Fairy Tale The Wolf and the Fox

The Wolf and the Fox

Wolf commands Fox to get him some tasty food. Fox obeys but plans his revenge…

The Wolf and the Fox is a Brothers Grimm fairy tale about a wolf who orders a fox around. He sends him out for food but is so gluttonous that he manages to get himself caught every time. In the end, the wolf dies, and the fox escapes.

Complete text The Wolf and the Fox

The wolf made the fox go with him.

Whatsoever the wolf wished, that the fox was compelled to do. He was the weaker one, and he would gladly have been rid of his master.

As they were going through the forest, the wolf said, “Red-fox, get me something to eat, or else I will eat you.”

Stealing lambs at the farmyard

The fox answered, “I know a farm-yard where there are two young lambs; if you like it, we will fetch one of them.”

That sounded good to the wolf. So they went there; the fox stole the little lamb, took it to the wolf, and went away. The wolf devoured it but was not satisfied with one; he wanted the other and went to get it.

As, however, he did it so awkwardly, the mother of the little lamb heard him. She began to cry out terribly and to bleat so that the farmer came running there. They found the wolf and beat him so mercilessly that he went to the fox limping and howling.

“You have misled me finely,” he said; “I wanted to fetch the other lamb, and the country folks surprised me and have beaten me to a jelly.”

The fox replied, “Why are you such a glutton?”

The next day they again went into the country. Once more, the greedy wolf said, “Red-fox, get me something to eat, or I will eat you.”

Stealing pancakes at the farmhouse

The fox answered, “I know a farm-house where the wife is baking pancakes tonight; we will get some of them for ourselves.”

They went there, and the fox slipped round the house. He peeped and sniffed until he discovered where the dish was and then took six pancakes and carried them to the wolf.

“Here is something for you to eat,” he said and then went his way. The wolf swallowed down the pancakes instantly and said, “They make one want more.”

He went back, and when taking pancakes, the dish fell and broke into pieces. This made such a great noise that the woman came out. When she saw the wolf, she called the people, who hurried there and beat him as long as their sticks would hold together.

With two lame legs and howling loudly, he got back to the fox in the forest.

“How cruelly have you misled me!” cried he, “the peasants caught me and tanned my skin for me.”

But the fox replied, “Why are you such a glutton?”

On the third day, when they were out together, and the wolf could only limp along painfully, he again said, “Red-fox, get me something to eat, or I will eat you.”

The fox answered, “I know a man who has been killing, and the salted meat is lying in a barrel in the cellar; we will get that.”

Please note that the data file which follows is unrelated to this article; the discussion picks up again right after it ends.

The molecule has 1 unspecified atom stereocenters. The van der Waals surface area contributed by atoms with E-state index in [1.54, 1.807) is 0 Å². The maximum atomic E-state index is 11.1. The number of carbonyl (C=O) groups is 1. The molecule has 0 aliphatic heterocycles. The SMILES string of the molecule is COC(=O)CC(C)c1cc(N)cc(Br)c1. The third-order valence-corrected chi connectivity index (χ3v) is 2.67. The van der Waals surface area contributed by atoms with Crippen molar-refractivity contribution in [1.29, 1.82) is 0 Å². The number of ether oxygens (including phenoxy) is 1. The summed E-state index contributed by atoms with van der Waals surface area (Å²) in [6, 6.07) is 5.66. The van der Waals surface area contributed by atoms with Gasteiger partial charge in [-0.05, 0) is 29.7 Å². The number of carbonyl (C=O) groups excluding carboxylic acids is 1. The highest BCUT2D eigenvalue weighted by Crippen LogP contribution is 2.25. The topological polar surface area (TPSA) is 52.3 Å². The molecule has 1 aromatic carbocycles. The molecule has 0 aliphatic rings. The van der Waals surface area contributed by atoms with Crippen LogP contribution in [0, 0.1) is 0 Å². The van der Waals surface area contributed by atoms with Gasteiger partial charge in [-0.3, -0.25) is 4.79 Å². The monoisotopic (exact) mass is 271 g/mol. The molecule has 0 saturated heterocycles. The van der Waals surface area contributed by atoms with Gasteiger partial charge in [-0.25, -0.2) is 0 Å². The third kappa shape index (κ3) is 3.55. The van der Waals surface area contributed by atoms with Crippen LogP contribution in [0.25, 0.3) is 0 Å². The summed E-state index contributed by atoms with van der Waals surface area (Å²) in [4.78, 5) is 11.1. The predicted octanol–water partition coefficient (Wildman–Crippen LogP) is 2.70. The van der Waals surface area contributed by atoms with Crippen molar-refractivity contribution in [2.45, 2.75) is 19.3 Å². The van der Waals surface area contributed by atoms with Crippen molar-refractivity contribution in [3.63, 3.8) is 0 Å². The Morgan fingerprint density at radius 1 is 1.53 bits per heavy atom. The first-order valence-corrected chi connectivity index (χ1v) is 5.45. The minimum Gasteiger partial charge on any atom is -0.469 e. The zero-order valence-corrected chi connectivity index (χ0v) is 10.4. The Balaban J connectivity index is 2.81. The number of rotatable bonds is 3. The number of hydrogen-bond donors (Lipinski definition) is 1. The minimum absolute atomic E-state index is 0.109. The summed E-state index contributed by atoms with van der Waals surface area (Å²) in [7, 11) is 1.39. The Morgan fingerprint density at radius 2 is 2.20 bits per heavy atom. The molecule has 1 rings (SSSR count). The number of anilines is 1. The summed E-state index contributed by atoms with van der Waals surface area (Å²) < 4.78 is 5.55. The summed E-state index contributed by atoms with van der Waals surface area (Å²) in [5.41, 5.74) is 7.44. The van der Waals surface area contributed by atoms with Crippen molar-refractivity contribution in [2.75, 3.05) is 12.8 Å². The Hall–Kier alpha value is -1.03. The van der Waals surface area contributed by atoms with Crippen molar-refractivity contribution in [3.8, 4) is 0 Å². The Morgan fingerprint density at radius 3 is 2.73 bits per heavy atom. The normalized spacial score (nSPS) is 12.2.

Stealing salted meat from the cellar

The wolf said, “I will go with you so that you can help me when I can’t get away.

“Let’s go,” said the fox. He showed him the by-paths and ways by which they reached the cellar at last. There was meat in abundance. The wolf attacked it instantly and thought, “There is plenty of time before I need to leave off!”

The fox liked it also but looked about everywhere and often ran to the hole by which they had come in and tried if his body was still thin enough to slip through it.

The wolf said, “Dear fox, tell me why are you running here and there so much and jumping in and out?”

“I must see that no one is coming,” replied the crafty fellow. “Don’t overeat!”

Then the wolf said, “I shall not leave until the barrel is empty.” In the meantime, the farmer, who had heard the noise of the fox’s jumping, came into the cellar.

When the fox saw him, he was out of the hole with one giant leap. The wolf wanted to follow him, but he had made himself so fat with eating that he could no longer get through but stuck fast.

Then came the farmer with a cudgel and struck him dead, but the fox bounded into the forest, glad to be rid of the old glutton.

Tips for Telling The Wolf and the Fox

Storyteller Rudolf Roos
  • Take some time to find the characters in this story. How does the fox feel, talk, move, look? And the wolf?
  • Your listeners know from the beginning of the story that the fox will try to trick the wolf. Leave some things out at the end, so you don’t give the way he tricks the wolf away too easily.
  • There are more stories with foxes and wolves, see below. You can easily combine some and tell them together.
A reading of The Wolf and the Fox

All Questions Answered

Who wrote the story The Wolf and the Fox?

The Brothers Grimm published it in the first edition of their Grimm’s Fairy Tales. It was told long before they published it.

When was The Wolf and the Fox written?

The Brothers Grimm included it in the 1812 first edition of their Grimm’s fairy tales.

What is the lesson of The Wolf and the Fox?

Don’t be a glutton. You will end up miserably.

More Useful information

Fairy tales with a fox

Fairy tales with a wolf

Photo credits: Josh Felise on Unsplash

The Brothers Grimm Fairy Tales on this website are based on the authentic translation of Margaret Hunt. They were edited and reformatted for pleasant reading and telling by Storyteller Rudolf Roos.
See the complete list of The Brothers Grimm Fairy Tales (link to internationalstoryteller.com).

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